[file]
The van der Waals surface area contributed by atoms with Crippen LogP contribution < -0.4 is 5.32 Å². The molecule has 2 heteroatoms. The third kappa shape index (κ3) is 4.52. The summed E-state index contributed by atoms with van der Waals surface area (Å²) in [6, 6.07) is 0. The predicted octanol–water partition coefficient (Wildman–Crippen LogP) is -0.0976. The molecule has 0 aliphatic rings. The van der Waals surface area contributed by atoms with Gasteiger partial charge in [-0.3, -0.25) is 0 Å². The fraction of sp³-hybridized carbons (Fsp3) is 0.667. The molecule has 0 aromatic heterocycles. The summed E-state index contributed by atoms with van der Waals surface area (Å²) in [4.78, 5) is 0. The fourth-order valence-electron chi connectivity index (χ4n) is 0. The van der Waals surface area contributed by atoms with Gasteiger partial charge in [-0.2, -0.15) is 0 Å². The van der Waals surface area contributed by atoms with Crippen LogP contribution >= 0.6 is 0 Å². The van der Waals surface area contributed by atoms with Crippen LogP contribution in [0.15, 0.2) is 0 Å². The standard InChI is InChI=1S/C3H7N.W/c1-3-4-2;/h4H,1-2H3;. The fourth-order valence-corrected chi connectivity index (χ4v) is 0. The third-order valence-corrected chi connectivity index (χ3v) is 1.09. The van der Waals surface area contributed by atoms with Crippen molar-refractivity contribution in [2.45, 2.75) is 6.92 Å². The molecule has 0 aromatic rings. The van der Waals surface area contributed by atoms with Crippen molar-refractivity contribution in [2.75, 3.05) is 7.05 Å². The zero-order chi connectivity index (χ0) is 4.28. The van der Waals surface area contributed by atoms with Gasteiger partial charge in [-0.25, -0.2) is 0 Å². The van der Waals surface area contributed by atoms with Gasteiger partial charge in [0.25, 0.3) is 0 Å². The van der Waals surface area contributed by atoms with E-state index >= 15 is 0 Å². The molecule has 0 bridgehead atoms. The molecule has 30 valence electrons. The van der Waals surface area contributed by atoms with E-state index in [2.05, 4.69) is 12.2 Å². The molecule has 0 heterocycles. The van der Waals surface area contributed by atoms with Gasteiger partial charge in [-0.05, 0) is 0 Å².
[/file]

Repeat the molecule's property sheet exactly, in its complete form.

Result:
The van der Waals surface area contributed by atoms with Crippen LogP contribution < -0.4 is 5.32 Å². The molecule has 2 heteroatoms. The third kappa shape index (κ3) is 4.52. The summed E-state index contributed by atoms with van der Waals surface area (Å²) in [6, 6.07) is 0. The predicted octanol–water partition coefficient (Wildman–Crippen LogP) is -0.0976. The molecule has 0 aliphatic rings. The van der Waals surface area contributed by atoms with Gasteiger partial charge in [-0.3, -0.25) is 0 Å². The fraction of sp³-hybridized carbons (Fsp3) is 0.667. The molecule has 0 aromatic heterocycles. The summed E-state index contributed by atoms with van der Waals surface area (Å²) in [4.78, 5) is 0. The fourth-order valence-electron chi connectivity index (χ4n) is 0. The van der Waals surface area contributed by atoms with Gasteiger partial charge in [-0.2, -0.15) is 0 Å². The van der Waals surface area contributed by atoms with Crippen LogP contribution >= 0.6 is 0 Å². The van der Waals surface area contributed by atoms with Crippen LogP contribution in [0.15, 0.2) is 0 Å². The standard InChI is InChI=1S/C3H7N.W/c1-3-4-2;/h4H,1-2H3;. The fourth-order valence-corrected chi connectivity index (χ4v) is 0. The third-order valence-corrected chi connectivity index (χ3v) is 1.09. The van der Waals surface area contributed by atoms with Crippen molar-refractivity contribution in [2.45, 2.75) is 6.92 Å². The molecule has 0 aromatic rings. The van der Waals surface area contributed by atoms with Crippen molar-refractivity contribution in [2.75, 3.05) is 7.05 Å². The zero-order chi connectivity index (χ0) is 4.28. The van der Waals surface area contributed by atoms with Gasteiger partial charge in [-0.25, -0.2) is 0 Å². The van der Waals surface area contributed by atoms with Gasteiger partial charge in [0.25, 0.3) is 0 Å². The van der Waals surface area contributed by atoms with E-state index >= 15 is 0 Å². The molecule has 0 bridgehead atoms. The molecule has 30 valence electrons. The van der Waals surface area contributed by atoms with E-state index in [2.05, 4.69) is 12.2 Å². The molecule has 0 heterocycles. The van der Waals surface area contributed by atoms with Gasteiger partial charge in [-0.05, 0) is 0 Å².